Andrew Steeves, Black River, N.S.

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The irony of the Harper government studying the health effects of wind farms is not lost on most Canadians. This is the government that is is fully in support of the tar sands – without further study. The blatant political ploy of a "study" is only an attempt to woo rural Ontario voters and support Conservative Leader Tim Hudak's anti-renewables position.

John Gregory, Toronto

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Virtual, everywhere

On a recent trip to Kenya, I was surprised how widely used digital wallets were (The Wallet Goes Digital – Report on Business, July 11). Everyone from a taxi driver to a street vendor to executives used digital wallets. The secret to their popularity: a low per-transaction cost – less than a penny. If digital wallets are to be successful here, banks need to avoid excessive charges.

John Francis, St. Agatha, Ont.

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Back to the table

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Your editorial (Negotiate, Don't Litigate – July 11) asserts that the OMA should have brought a more constructive approach to negotiations. Not only were Ontario's doctors prepared to accept a two-year pay freeze, we offered an average 2.5-per-cent reduction in physician incomes that would save the province an additional $250-million. Had the McGuinty government accepted our offer, it could have trumpeted the fact that it had achieved one of the best settlements of any provider group in the country. We also agreed to find more efficiencies and eliminate unecessary duplication.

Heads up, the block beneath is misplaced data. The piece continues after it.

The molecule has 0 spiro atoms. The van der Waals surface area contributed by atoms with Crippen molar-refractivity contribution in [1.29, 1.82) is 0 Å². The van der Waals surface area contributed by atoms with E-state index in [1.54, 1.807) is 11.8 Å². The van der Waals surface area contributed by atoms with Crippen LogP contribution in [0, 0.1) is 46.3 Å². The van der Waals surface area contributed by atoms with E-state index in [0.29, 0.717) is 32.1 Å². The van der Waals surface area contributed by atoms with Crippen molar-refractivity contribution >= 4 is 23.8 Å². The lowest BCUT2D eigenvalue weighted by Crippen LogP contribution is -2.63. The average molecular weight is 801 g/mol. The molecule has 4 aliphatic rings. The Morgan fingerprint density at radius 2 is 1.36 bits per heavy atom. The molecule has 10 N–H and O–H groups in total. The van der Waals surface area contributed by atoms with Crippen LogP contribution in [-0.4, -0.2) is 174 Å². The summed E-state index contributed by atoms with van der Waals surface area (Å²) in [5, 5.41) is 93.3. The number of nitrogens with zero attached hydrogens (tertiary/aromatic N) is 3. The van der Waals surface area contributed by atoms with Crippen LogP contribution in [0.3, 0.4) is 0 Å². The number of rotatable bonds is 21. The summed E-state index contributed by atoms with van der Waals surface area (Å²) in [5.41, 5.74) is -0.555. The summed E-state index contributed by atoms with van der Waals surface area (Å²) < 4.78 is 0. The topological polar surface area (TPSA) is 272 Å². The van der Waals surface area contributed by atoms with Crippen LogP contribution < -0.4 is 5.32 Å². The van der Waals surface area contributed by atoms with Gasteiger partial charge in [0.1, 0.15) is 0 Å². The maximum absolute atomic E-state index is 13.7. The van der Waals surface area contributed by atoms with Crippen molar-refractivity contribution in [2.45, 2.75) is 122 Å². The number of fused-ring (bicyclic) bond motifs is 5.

Instead it came with only one offer – cut $1.1-billion in health programs and services. Our frustration was reignited when we learned that the government was quite willing to have meaningful negotiations with teachers, but not with doctors.

We agree that we need to get back to the table and that we can and want to be a part of the solution. But these have to be meaningful discussions and real negotiations. Together, we can reach a deal that is good for patients and fair for doctors.

Doug Weir, president, Ontario Medical Association

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Your editorial contained this line: "To get those reforms right, Ontario will need the engagement of doctors, who after all know the system better than anyone else." My immediate thought was: Won't Ontario need the engagement of voters, and why do they (we) not know the system better? On reflection, I was shocked to realize that I am not prepared to discuss the matter since I have no knowledge of the renumeration given to medical professionals.

To find out if others are as ignorant on the matter, I surveyed 50 friends, relatives and acquaintances with this question: What is the OHIP fee that a GP charges for a simple office visit (10 minutes or so)? No one knew the answer. I conclude that we don't know and don't care because we never pay the bill from our own pocket. If we did, we'd be more interested in the cost.

How can we, as voters, contribute to a discussion if we have no knowledge of the fee schedule? I know the information is publicly available (but rather obscure). It needs to be more "transparent" to taxpayers – politicians love that word, transparent, don't they?

George Dunbar, Toronto

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Close call

Re Ottawa Halts Plan To Acquire Military Trucks (July 12): I was interested to read the reason for the halt was that, "The refinements in the requirement were necessary to identify the interface control constraint between the vehicle and the payloads it must carry."

Phew, glad that Public Works cleared that one up. For a minute, I was concerned it might be for a reason I could not understand.

Chris Phillips, Ancaster, Ont.